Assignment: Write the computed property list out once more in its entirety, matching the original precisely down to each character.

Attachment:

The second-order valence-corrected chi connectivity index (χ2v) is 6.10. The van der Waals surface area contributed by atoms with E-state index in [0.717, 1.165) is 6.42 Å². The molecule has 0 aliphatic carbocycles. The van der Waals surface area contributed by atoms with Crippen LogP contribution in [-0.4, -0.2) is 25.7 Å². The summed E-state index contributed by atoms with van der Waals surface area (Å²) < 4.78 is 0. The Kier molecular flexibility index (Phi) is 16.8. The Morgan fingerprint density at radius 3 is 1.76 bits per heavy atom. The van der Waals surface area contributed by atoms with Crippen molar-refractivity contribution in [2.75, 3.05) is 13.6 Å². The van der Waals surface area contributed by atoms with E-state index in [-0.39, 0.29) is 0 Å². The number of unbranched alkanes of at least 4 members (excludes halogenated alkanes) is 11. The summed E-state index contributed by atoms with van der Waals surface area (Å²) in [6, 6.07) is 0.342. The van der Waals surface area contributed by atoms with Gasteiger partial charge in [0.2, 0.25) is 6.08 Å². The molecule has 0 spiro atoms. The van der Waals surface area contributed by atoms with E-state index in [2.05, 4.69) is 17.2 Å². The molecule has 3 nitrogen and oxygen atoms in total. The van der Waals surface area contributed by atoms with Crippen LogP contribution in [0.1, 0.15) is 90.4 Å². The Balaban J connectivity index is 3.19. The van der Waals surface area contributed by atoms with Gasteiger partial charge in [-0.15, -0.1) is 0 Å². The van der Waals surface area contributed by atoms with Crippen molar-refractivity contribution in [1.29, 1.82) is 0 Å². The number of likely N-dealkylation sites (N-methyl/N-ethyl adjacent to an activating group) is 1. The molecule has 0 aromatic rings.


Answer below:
The second-order valence-corrected chi connectivity index (χ2v) is 6.10. The van der Waals surface area contributed by atoms with E-state index in [0.717, 1.165) is 6.42 Å². The molecule has 0 aliphatic carbocycles. The van der Waals surface area contributed by atoms with Crippen LogP contribution in [-0.4, -0.2) is 25.7 Å². The summed E-state index contributed by atoms with van der Waals surface area (Å²) < 4.78 is 0. The Kier molecular flexibility index (Phi) is 16.8. The Morgan fingerprint density at radius 3 is 1.76 bits per heavy atom. The van der Waals surface area contributed by atoms with Crippen molar-refractivity contribution in [2.75, 3.05) is 13.6 Å². The van der Waals surface area contributed by atoms with E-state index in [-0.39, 0.29) is 0 Å². The number of unbranched alkanes of at least 4 members (excludes halogenated alkanes) is 11. The summed E-state index contributed by atoms with van der Waals surface area (Å²) in [6, 6.07) is 0.342. The van der Waals surface area contributed by atoms with Gasteiger partial charge in [0.2, 0.25) is 6.08 Å². The molecule has 0 spiro atoms. The van der Waals surface area contributed by atoms with E-state index in [2.05, 4.69) is 17.2 Å². The molecule has 3 nitrogen and oxygen atoms in total. The van der Waals surface area contributed by atoms with Crippen LogP contribution in [0.1, 0.15) is 90.4 Å². The Balaban J connectivity index is 3.19. The van der Waals surface area contributed by atoms with Gasteiger partial charge in [-0.15, -0.1) is 0 Å². The van der Waals surface area contributed by atoms with Crippen molar-refractivity contribution in [1.29, 1.82) is 0 Å². The number of likely N-dealkylation sites (N-methyl/N-ethyl adjacent to an activating group) is 1. The molecule has 0 aromatic rings.